In March, New York Times writer and famous foodie Mark Bittman declared that “butter is back.” His piece reported on the findings of a recent meta-analysis published in the Annals of Internal Medicine that questioned the long-standing link between saturated fat and coronary disease.
While Bittman celebrated the findings and told readers they could “go back to eating butter,” nutrition and public health professionals have been quick to caution, “Not so fast!”
Dr. David Katz, Director of the Yale Prevention and Research Center, responded to the piece, pointing out Bittman’s lack of qualifications for interpreting scientific studies and ultimately calling the writer “a potential danger to the public health.”
The Harvard School of Public Health put out a statement in the wake of the meta-analysis’ publication calling its conclusions “seriously misleading,” highlighting “many errors and omissions.”
So, who are we supposed to trust? And why does nutrition news often seem completely contradictory? For anyone wanting to make simple choices towards leading a healthier life, this sort of back-and-forth is confusing at best and infuriating at worst.
Here are five takeaways from headline-grabbing nutrition news and the recent debate on saturated fat.
1. Butter is not back, but it sure makes a good headline.
And catchy headlines don’t tell the whole story. Unfortunately, what often happens in our media is that the findings of a complex study get whittled down into sound bites, often leading to glib and misleading statements like, “butter is back.” Amid this cycle, the weight of the body of scientific evidence is neglected in favor of a catchy headline.
2. The study was flawed.
When pooling the results of previous observational studies together, the authors of the meta-analysis did not find a significant difference in rates of heart disease between those who consumed lower amounts of saturated fat and those who consumed higher amounts. This seemed surprising.
However, the meta-analysis itself has come under intense scrutiny from the scientific community, namely because it failed to specify a comparator group for saturated fat. When people consume less saturated fat, they fill the gap with something else. Unfortunately, most often that "something else" is processed food high in sugar — food that also does little for our health. If the overall quality of the diet is unchanged — if a "bad" food is simply replaced by another "bad" food, then we will likely not see a positive health effect of the dietary change.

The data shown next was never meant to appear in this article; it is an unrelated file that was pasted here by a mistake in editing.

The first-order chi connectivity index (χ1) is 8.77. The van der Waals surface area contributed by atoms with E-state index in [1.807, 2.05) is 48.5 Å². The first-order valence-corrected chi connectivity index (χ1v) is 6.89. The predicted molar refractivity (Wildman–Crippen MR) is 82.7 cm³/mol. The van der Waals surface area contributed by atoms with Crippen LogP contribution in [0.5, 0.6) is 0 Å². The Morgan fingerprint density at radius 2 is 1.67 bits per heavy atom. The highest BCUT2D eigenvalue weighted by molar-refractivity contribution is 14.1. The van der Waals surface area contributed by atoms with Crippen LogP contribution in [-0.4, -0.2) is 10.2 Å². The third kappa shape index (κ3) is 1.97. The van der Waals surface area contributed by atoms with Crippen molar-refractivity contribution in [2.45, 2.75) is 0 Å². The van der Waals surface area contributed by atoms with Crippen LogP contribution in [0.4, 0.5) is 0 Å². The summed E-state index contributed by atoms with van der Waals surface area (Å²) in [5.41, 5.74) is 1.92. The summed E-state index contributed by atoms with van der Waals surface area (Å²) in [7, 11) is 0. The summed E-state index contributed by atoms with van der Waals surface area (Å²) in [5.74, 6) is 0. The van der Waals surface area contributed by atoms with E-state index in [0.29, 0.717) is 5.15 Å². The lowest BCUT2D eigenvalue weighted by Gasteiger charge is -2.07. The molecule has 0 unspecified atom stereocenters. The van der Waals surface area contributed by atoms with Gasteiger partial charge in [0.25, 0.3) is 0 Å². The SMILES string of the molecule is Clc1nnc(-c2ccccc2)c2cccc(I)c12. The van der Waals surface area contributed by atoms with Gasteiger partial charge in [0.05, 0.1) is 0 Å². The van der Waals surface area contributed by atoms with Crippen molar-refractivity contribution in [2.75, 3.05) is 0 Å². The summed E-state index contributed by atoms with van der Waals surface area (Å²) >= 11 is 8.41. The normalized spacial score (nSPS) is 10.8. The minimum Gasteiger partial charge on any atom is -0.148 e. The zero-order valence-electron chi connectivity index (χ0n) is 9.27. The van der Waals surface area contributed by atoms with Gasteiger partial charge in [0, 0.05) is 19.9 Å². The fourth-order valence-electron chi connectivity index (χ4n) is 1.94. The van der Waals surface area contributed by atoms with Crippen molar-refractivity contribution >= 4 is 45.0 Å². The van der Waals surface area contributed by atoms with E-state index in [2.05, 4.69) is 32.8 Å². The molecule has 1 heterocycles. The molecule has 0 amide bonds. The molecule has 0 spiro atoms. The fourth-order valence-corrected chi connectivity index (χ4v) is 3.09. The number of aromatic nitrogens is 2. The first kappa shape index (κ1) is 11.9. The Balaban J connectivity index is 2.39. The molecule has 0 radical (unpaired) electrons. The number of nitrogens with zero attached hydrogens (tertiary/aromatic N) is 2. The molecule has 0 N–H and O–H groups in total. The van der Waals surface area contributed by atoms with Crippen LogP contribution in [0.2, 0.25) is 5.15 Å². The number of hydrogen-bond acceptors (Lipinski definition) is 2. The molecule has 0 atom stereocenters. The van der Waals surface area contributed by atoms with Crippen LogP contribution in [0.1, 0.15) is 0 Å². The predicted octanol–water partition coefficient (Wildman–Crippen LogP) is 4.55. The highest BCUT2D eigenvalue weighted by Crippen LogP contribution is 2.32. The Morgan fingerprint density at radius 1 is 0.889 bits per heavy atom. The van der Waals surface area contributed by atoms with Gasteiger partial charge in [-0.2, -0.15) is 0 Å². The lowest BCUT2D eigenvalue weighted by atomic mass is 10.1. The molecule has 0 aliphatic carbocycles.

In other words, as Dr. Katz put it, “Saturated fat ... may not be bad for hearts and health compared to other things that are bad for hearts and health. But there is no evidence they are good for hearts and health...[This study] merely shows that there is more than one way to eat badly." (For Katz’s detailed pick-apart of the study, read here.)
3. Not all fats are equal.
In the low-fat craze of the last few decades, an important message has gotten lost — that not all fats are “bad.” However, in the more recent “fat-is-back” trend, we’ve also lost sight of the idea that not all fats are created equal. Generally, nutrition research finds that trans and saturated fats (such as those found in fried foods, red meat and full-fat dairy) do us few favors, while mono- and polyunsaturated fats (such as those found in nuts, vegetable oils and avocados) are correlated with beneficial health outcomes. Pick fats that pack a healthful punch.
4. The status quo is SAD.
The Standard American Diet (SAD) is already full with excess calories, processed foods, added sugars and unhealthy fats. In spite of the recent barrage of media coverage, the findings of this meta-analysis do not grant permission to add foods high in saturated fats to an already SAD status quo.
5. A healthy, whole-foods diet matters more than specific nutrients.
Despite the confusing and seemingly contradictory “news” about nutrition, the body of scientific evidence is consistently clear. Diets high in fruits, vegetables, whole grains, and nuts, and low in saturated and trans fats and added sugars are associated with a lower risk of coronary and other chronic diseases.
We're all drawn in by news of a quick fix or a single “good” or “bad” nutrient. But the simple truth remains that active lifestyles and dietary patterns built on whole foods make a sustainable difference in our long-term health. I’d say that’s some pretty good news.
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